Harvest has been delayed by the late spring planting and wet conditions. When harvest will begin depends on who you talk to. Some of the cattle ranchers say they hope to be in the fields in about ten days. They are already harvesting hay. Farmers with grain and row crops say two weeks at the earliest for grain."/>
Harvest has been delayed by the late spring planting and wet conditions. When harvest will begin depends on who you talk to. Some of the cattle ranchers say they hope to be in the fields in about ten days. They are already harvesting hay. Farmers with grain and row crops say two weeks at the earliest for grain."/> Crops look good in most of county | News, Sports, Jobs - The Pierce County Tribune
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Crops look good in most of county

By Staff | Aug 1, 2011

“The crop outlook is good, barring bad weather,”said Gary Kraft, director, Farm Service Agency, Rugby.

Harvest has been delayed by the late spring planting and wet conditions. When harvest will begin depends on who you talk to. Some of the cattle ranchers say they hope to be in the fields in about ten days. They are already harvesting hay. Farmers with grain and row crops say two weeks at the earliest for grain.

“I’m going to say 2-3 weeks with the right kind of weather,” said Carter Medalen, agronomist, Farmers Union, when asked about the beginning of grain harvest.

He went on to say that the early small grains are in the dough to hard dough stage in the county right now. Soybeans are about half way through flowering. Wheat and soybeans are the two predominant crops in Pierce County.

Rugby has been described as an Island to compared to some of those neighbors who were inundated with too much water this spring. A few, in the outlying areas of the county, were not able to get any crops planted and will have nothing to harvest. Those who have it rely on Prevent Plant payments as their fields were simply too wet to plant. Some are taking measures to try to prevent snow accumulations on those fields next winter, along with other methods to prepare and nurture the soil for the next growing season.

For those who planted crops (about 90% in Pierce County), weather and moisture are two factors that figure into producing a successful crop with high yields. Even hot dry days have their downside. Pierce County has had above normal temperatures this past week.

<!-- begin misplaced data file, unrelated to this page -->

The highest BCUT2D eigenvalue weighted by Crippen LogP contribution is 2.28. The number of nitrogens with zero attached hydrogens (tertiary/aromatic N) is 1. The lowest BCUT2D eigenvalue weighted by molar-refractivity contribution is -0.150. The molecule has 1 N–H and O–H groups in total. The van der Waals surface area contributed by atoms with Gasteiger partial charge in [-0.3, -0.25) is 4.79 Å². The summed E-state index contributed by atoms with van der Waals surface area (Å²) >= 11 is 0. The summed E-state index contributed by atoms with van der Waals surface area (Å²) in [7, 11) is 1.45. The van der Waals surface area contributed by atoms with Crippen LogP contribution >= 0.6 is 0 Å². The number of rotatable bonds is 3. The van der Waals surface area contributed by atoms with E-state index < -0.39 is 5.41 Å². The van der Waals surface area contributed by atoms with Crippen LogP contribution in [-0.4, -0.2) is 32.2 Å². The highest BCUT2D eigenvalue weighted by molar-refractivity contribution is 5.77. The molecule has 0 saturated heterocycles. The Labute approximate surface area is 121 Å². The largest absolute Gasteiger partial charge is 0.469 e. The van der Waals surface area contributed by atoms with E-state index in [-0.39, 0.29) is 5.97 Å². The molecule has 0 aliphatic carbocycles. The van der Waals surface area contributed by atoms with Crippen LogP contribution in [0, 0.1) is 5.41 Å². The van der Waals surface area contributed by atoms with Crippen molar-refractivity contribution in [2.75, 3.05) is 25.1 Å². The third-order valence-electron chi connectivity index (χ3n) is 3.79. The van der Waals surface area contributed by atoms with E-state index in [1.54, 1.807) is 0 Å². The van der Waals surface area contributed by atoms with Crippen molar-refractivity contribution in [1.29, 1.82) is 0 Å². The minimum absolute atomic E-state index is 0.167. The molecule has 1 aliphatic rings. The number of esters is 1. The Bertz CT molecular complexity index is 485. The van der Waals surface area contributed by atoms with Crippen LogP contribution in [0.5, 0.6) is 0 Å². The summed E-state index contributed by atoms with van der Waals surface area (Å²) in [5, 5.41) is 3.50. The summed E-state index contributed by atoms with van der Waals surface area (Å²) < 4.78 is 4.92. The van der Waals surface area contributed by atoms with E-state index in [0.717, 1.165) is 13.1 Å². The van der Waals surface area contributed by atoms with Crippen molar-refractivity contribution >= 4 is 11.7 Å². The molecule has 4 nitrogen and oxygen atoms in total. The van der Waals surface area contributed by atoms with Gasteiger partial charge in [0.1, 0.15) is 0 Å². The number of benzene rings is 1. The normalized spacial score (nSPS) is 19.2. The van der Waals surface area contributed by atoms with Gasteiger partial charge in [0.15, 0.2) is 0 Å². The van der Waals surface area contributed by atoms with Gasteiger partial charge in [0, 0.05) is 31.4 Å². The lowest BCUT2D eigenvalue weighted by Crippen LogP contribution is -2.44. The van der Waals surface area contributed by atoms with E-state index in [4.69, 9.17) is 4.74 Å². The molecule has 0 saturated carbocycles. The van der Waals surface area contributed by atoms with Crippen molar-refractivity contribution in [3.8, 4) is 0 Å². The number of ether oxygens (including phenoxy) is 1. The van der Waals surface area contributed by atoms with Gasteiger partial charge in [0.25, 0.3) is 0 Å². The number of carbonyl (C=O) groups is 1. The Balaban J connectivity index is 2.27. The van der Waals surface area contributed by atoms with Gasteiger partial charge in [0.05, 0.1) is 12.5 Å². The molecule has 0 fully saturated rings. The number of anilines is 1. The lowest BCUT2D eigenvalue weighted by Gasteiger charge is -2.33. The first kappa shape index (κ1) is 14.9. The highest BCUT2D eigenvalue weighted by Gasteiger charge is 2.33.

“When we have high humidity and high heat there will be fungus on any unprotected crop,” said Karlyle Erickson, Pierce County agent.

The spraying services have seen steady business attempting to protect crops from diseases. Both Schneider Aerial, Rugby, and CMB Spraying, Wolford are taking care of crops in this area. Bob

Johnson from Towner sprays crops, as well.

“Lots of people are spraying fungicide,” said Kraft.

Medalen says he got some calls this past week reporting concern about blotches on the heads in some areas. “Those are more of an eyesore than a problem at this point,” he said. They are caused from wet conditions, but he hasn’t seen any actual bloom blotch in this area yet.

With temperatures in the upper 80s the last couple of weeks, the row crops are thriving at the moment. So far, the rain events have dropped 1.5″ in Rugby this week, making the season total for the county’s biggest city at 11.29″.

“We have some good looking crops here, if they can make it to harvest, ” said Kraft.

Medalen agrees. “Yield potential is pretty respectable in most cases,” he said.

Kraft added that the market has been dropping, lately. Markets can fluctuate up and down throughout the growing season, but the number which is most important is what the price is when harvest is complete and thereafter. If the prices are low, a lot of grain and other crops get stored until prices come up.

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